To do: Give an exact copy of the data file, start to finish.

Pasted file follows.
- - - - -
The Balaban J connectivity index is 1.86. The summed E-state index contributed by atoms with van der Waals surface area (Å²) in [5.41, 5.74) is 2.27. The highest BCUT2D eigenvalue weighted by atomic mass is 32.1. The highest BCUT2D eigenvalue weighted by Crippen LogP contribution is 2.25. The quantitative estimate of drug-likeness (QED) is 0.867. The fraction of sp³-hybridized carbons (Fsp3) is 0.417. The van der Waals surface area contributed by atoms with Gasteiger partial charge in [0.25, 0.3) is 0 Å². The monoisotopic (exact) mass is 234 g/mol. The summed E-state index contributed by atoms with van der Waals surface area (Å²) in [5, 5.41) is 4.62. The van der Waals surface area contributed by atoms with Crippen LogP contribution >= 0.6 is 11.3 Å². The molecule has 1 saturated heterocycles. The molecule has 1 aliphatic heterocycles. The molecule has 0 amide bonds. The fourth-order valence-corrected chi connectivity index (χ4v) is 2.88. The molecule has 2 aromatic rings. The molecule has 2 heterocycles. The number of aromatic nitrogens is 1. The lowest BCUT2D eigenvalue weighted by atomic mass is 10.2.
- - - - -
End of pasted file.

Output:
The Balaban J connectivity index is 1.86. The summed E-state index contributed by atoms with van der Waals surface area (Å²) in [5.41, 5.74) is 2.27. The highest BCUT2D eigenvalue weighted by atomic mass is 32.1. The highest BCUT2D eigenvalue weighted by Crippen LogP contribution is 2.25. The quantitative estimate of drug-likeness (QED) is 0.867. The fraction of sp³-hybridized carbons (Fsp3) is 0.417. The van der Waals surface area contributed by atoms with Gasteiger partial charge in [0.25, 0.3) is 0 Å². The monoisotopic (exact) mass is 234 g/mol. The summed E-state index contributed by atoms with van der Waals surface area (Å²) in [5, 5.41) is 4.62. The van der Waals surface area contributed by atoms with Crippen LogP contribution >= 0.6 is 11.3 Å². The molecule has 1 saturated heterocycles. The molecule has 1 aliphatic heterocycles. The molecule has 0 amide bonds. The fourth-order valence-corrected chi connectivity index (χ4v) is 2.88. The molecule has 2 aromatic rings. The molecule has 2 heterocycles. The number of aromatic nitrogens is 1. The lowest BCUT2D eigenvalue weighted by atomic mass is 10.2.